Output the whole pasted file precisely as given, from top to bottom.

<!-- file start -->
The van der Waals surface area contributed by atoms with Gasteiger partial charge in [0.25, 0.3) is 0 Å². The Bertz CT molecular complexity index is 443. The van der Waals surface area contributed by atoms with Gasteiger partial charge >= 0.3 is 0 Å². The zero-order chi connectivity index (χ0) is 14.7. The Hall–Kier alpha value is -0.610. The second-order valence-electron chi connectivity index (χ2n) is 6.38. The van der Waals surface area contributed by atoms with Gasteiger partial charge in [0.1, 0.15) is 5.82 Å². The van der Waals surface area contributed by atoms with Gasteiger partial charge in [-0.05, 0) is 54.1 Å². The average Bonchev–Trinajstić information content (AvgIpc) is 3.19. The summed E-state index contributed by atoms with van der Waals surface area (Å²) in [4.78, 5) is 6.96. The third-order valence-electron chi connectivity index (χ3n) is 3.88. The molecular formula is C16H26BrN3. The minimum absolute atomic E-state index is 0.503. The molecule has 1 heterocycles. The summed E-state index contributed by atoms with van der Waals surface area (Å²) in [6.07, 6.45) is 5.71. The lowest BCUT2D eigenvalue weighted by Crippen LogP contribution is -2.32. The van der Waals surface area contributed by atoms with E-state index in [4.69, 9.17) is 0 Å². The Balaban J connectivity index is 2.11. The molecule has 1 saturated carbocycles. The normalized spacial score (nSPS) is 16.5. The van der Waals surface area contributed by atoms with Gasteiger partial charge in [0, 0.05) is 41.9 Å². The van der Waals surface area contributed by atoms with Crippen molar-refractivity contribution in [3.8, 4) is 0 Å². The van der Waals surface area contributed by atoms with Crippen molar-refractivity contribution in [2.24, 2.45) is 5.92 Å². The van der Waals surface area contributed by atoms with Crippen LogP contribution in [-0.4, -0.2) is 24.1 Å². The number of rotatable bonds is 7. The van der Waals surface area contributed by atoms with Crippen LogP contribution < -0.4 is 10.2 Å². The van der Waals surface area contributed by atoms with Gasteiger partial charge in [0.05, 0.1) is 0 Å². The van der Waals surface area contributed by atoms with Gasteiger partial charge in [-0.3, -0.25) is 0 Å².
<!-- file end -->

The van der Waals surface area contributed by atoms with Gasteiger partial charge in [0.25, 0.3) is 0 Å². The Bertz CT molecular complexity index is 443. The van der Waals surface area contributed by atoms with Gasteiger partial charge >= 0.3 is 0 Å². The zero-order chi connectivity index (χ0) is 14.7. The Hall–Kier alpha value is -0.610. The second-order valence-electron chi connectivity index (χ2n) is 6.38. The van der Waals surface area contributed by atoms with Gasteiger partial charge in [0.1, 0.15) is 5.82 Å². The van der Waals surface area contributed by atoms with Gasteiger partial charge in [-0.05, 0) is 54.1 Å². The average Bonchev–Trinajstić information content (AvgIpc) is 3.19. The summed E-state index contributed by atoms with van der Waals surface area (Å²) in [4.78, 5) is 6.96. The third-order valence-electron chi connectivity index (χ3n) is 3.88. The molecular formula is C16H26BrN3. The minimum absolute atomic E-state index is 0.503. The molecule has 1 heterocycles. The summed E-state index contributed by atoms with van der Waals surface area (Å²) in [6.07, 6.45) is 5.71. The lowest BCUT2D eigenvalue weighted by Crippen LogP contribution is -2.32. The van der Waals surface area contributed by atoms with E-state index in [4.69, 9.17) is 0 Å². The Balaban J connectivity index is 2.11. The molecule has 1 saturated carbocycles. The normalized spacial score (nSPS) is 16.5. The van der Waals surface area contributed by atoms with Gasteiger partial charge in [0, 0.05) is 41.9 Å². The van der Waals surface area contributed by atoms with Crippen molar-refractivity contribution in [3.8, 4) is 0 Å². The van der Waals surface area contributed by atoms with Crippen molar-refractivity contribution in [2.24, 2.45) is 5.92 Å². The van der Waals surface area contributed by atoms with Crippen LogP contribution in [-0.4, -0.2) is 24.1 Å². The number of rotatable bonds is 7. The van der Waals surface area contributed by atoms with Crippen LogP contribution < -0.4 is 10.2 Å². The van der Waals surface area contributed by atoms with Gasteiger partial charge in [0.05, 0.1) is 0 Å². The van der Waals surface area contributed by atoms with Gasteiger partial charge in [-0.3, -0.25) is 0 Å².